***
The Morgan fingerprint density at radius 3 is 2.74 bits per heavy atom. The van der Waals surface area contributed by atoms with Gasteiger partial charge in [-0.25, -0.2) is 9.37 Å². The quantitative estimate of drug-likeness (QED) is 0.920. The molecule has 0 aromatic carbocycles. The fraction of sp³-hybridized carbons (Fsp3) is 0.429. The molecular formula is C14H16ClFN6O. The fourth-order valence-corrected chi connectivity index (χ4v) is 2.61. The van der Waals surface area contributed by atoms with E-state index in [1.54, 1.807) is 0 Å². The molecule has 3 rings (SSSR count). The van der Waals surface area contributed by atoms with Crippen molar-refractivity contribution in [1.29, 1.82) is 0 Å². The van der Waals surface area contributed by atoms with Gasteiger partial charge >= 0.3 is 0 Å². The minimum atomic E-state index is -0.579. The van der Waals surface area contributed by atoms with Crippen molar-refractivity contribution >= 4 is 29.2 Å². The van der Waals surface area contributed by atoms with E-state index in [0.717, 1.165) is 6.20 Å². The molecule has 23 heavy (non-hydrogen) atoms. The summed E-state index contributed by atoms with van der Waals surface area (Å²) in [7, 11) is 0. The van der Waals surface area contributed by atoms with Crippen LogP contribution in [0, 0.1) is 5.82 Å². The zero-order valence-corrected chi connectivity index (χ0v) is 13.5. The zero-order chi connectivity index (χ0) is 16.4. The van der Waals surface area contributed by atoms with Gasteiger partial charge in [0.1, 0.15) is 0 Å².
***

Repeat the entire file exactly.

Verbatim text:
The Morgan fingerprint density at radius 3 is 2.74 bits per heavy atom. The van der Waals surface area contributed by atoms with Gasteiger partial charge in [-0.25, -0.2) is 9.37 Å². The quantitative estimate of drug-likeness (QED) is 0.920. The molecule has 0 aromatic carbocycles. The fraction of sp³-hybridized carbons (Fsp3) is 0.429. The molecular formula is C14H16ClFN6O. The fourth-order valence-corrected chi connectivity index (χ4v) is 2.61. The van der Waals surface area contributed by atoms with E-state index in [1.54, 1.807) is 0 Å². The molecule has 3 rings (SSSR count). The van der Waals surface area contributed by atoms with Crippen molar-refractivity contribution in [1.29, 1.82) is 0 Å². The van der Waals surface area contributed by atoms with Gasteiger partial charge >= 0.3 is 0 Å². The minimum atomic E-state index is -0.579. The van der Waals surface area contributed by atoms with Crippen molar-refractivity contribution >= 4 is 29.2 Å². The van der Waals surface area contributed by atoms with E-state index in [0.717, 1.165) is 6.20 Å². The molecule has 23 heavy (non-hydrogen) atoms. The summed E-state index contributed by atoms with van der Waals surface area (Å²) in [7, 11) is 0. The van der Waals surface area contributed by atoms with Crippen LogP contribution in [0, 0.1) is 5.82 Å². The zero-order valence-corrected chi connectivity index (χ0v) is 13.5. The zero-order chi connectivity index (χ0) is 16.4. The van der Waals surface area contributed by atoms with Gasteiger partial charge in [0.1, 0.15) is 0 Å².